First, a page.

We live in a world gone wild inventing insignificance and doubt. From our daily doses of deceptive social media, to a simple fib from a favorite friend on Facebook, to the possibility of full-blown cat-fishing on Craigslist, it can seem like lying is the new normal online.
This feeling speaks of our hopes, dreams, fears, fantasies, and our profound longing to be seen, as if for the first time, in communion with others. The truth is that our meticulously manicured lives, especially online, can cultivate a static, deceptive, and impersonal world devoid of profound, human connection.
Online deception makes communication exchanges especially challenging to navigate. According to Miller’s classic definition, deceptive communication is “message distortion resulting from deliberate falsification or omission of information by a communicator with the intent of stimulating in another, or others, a belief that the communicator himself or herself does not believe” (Miller, 1983, pp. 92-93). This definition hits the mark in many ways because at the very heart of lying is the idea that people misrepresent what they believe (facts) to persuade or coerce others. But this form of message distortion is not the only type of misinformation that you will see online.
Harry G. Frankfurt (2005), the renowned moral philosopher, says that bullshit is another type of misrepresentation. He says that for the bullshitter, the focus is not on facts at all. There is no concern for facts. There is no intent to represent reality. Instead, the focus is on getting what they want, typically by any means necessary. So, the bullshitter doesn’t care what is said as long as it suits their purpose. A bullshitter will use terms (whatever terms) to meet the self-serving needs of the moment and make stuff up just to suit the agenda that’s dominant in their mind right now. That’s what bullshitters do! That’s what bullshit looks like! You might be asking, “How can I defend against these forms of misinformation?”
In her critically acclaimed book, Kathleen Hall Jamieson (2018) coins the term viral deception (VD) to indicate that, like proactive responses to the threat of venereal disease, you should: 1) avoid transmitting false communication, 2) protect against fake stories, and 3) minimize exposure to bogus information. So, next time you feel tempted to share questionable content online, remember this discussion. Decide to take a moment to consider the veracity (the truthfulness) of the information before your distribute or post, especially in the context of loving relationships.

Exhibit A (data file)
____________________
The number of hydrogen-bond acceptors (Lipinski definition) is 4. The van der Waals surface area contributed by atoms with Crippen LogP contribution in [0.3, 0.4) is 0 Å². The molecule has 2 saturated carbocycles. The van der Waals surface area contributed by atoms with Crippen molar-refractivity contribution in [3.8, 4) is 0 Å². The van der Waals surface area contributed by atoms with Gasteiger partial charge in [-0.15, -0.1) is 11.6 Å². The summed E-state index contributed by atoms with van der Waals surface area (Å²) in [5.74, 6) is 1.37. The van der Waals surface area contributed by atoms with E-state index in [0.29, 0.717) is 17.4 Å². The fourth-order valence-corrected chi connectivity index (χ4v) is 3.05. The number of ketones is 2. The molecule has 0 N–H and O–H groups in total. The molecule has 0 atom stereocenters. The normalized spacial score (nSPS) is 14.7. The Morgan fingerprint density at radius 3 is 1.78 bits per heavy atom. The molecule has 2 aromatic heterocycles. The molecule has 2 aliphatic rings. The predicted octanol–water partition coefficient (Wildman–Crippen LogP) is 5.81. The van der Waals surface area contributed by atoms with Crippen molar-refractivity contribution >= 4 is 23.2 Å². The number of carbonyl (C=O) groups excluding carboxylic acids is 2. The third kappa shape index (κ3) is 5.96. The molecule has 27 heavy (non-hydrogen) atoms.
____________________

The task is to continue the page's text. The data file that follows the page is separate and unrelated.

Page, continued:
Let’s get real. Sometimes you need to connect with another person. Create a successful bond. Create a sense of belonging. Create a sensation of caring. There are times when you need to stop being an outsider, and start being an insider by communicating in ways that work. Truthful communication can help.
There’s no doubt that honest communication is at the heart of human connection. It is foundational. It is fundamental. But figuring out what to say and how to say it is a beast, especially when it comes to authentic communication because sincere messaging can be a real pain in the rump. Discovering the best way to engage others, captivate your crew, and connect with the world that exists outside your thought bubble can feel like a mind-numbing maze. This blog is here to help you neutralize the numbing and create connections with others in this moment and the next.
Frankfurt, H. G. (2005). On bullshit. New Jersey: Princeton University Press.
Jamieson, K. H. (2018). Cyberwar: How Russian hackers and trolls helped elect a President what we don’t, can’t, and do know. New York: Oxford.
Miller, G.R. (1983). Telling it like it isn’t and not telling it like it is: Some thoughts on deceptive communication. In J. I. Sisco (Ed.), The Jensen lectures: Contemporary communication studies (pp. 91-116). Tampa: University of South Florida.
Note: An earlier version of this adapted content was published in another format, focusing on useful strategies for managing relationships at work, at home, and at play. Feel free to follow Dr. J on Twitter @JRodriguez_PhD (J. Rodriguez, Ph.D.) or visit online at https://www.joserodriguez.solutions/.